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P18 Role of camp in the regulation of parkin-dependent mitophagy
  1. Miguel J Lobo,
  2. Manuela Zaccolo
  1. Department of Physiology, Anatomy and Genetics, University of Oxford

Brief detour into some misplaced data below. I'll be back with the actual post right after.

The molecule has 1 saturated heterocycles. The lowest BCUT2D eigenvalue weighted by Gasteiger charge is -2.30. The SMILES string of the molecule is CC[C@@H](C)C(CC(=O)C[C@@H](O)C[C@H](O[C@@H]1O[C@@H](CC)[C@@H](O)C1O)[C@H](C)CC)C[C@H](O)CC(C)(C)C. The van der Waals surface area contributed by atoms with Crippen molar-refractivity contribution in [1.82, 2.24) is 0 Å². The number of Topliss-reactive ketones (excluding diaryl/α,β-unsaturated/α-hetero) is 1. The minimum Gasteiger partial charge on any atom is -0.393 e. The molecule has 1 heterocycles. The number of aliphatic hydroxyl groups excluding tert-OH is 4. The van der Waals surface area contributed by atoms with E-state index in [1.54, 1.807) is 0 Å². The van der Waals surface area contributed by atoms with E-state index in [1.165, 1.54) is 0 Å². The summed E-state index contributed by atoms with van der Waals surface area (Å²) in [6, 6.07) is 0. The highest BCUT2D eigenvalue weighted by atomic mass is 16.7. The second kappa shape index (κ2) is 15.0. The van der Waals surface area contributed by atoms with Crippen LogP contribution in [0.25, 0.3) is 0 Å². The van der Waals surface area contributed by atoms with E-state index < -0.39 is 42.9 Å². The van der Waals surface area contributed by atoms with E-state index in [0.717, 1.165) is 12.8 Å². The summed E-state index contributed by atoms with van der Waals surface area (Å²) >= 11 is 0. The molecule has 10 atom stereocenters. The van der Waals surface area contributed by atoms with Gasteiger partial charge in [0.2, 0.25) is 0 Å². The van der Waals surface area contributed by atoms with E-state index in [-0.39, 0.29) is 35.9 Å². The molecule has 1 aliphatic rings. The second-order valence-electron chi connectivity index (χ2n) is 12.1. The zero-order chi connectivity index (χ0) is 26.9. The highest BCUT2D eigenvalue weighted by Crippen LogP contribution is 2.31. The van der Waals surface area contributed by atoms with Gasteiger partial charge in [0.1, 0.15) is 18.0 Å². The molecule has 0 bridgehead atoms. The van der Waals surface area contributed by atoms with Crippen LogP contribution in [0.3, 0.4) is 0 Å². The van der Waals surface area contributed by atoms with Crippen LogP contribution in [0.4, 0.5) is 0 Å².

Parkinson’s disease (PD) is characterised by compromised mitophagy, a highly specialised quality control process that removes dysfunctional mitochondria through a macroautophagy pathway. The proteins Parkin and PINK1 are key players in the mitophagic process. In healthy mitochondria with normal membrane potential, Parkin is located mainly in the cytosol, where its ubiquitin ligase activity is inhibited while PINK1 is imported into the mitochondria and becomes degraded by proteolysis. Following cellular stress, the depolarization of the mitochondrial membrane potential allows the stabilisation of PINK1 at the outer mitochondrial membrane (OMM), where it phosphorylates ubiquitin. This induces activation of Parkin and its translocation to damaged mitochondria, followed by mitophagy. Recent advances revealed that Parkin recruitment to depolarized mitochondria is severely inhibited by treatment with cAMP raising agents. cAMP-dependent activation of PKA has been shown to reduce PINK1 protein levels at the OMM through phosphorylation of MICOS (mitochondrial contact site and cristae organising system). Here we show that phosphodiesterase 2A2 (PDE2A2), a cAMP-degrading enzyme, interacts with components of the MICOS complex and regulates cAMP levels selectively at the mitochondria. Furthermore, our preliminary data show that in mouse embryonic fibroblasts deleted of PDE2A2 (MEF)PDE2A-/- the amount of Parkin recruited to the mitochondria is reduced compared to MEFWT under basal conditions. In agreement with these results, treatment with BAY 60–7550, a selective PDE2A inhibitor, promotes PKA-dependent phosphorylation of Mitofilin. In conclusion, we propose that PDE2A2 regulates a local cAMP pool at the mitochondria that leads to PKA-dependent phosphorylation of MICOS and Parkin recruitment to damaged mitochondria.

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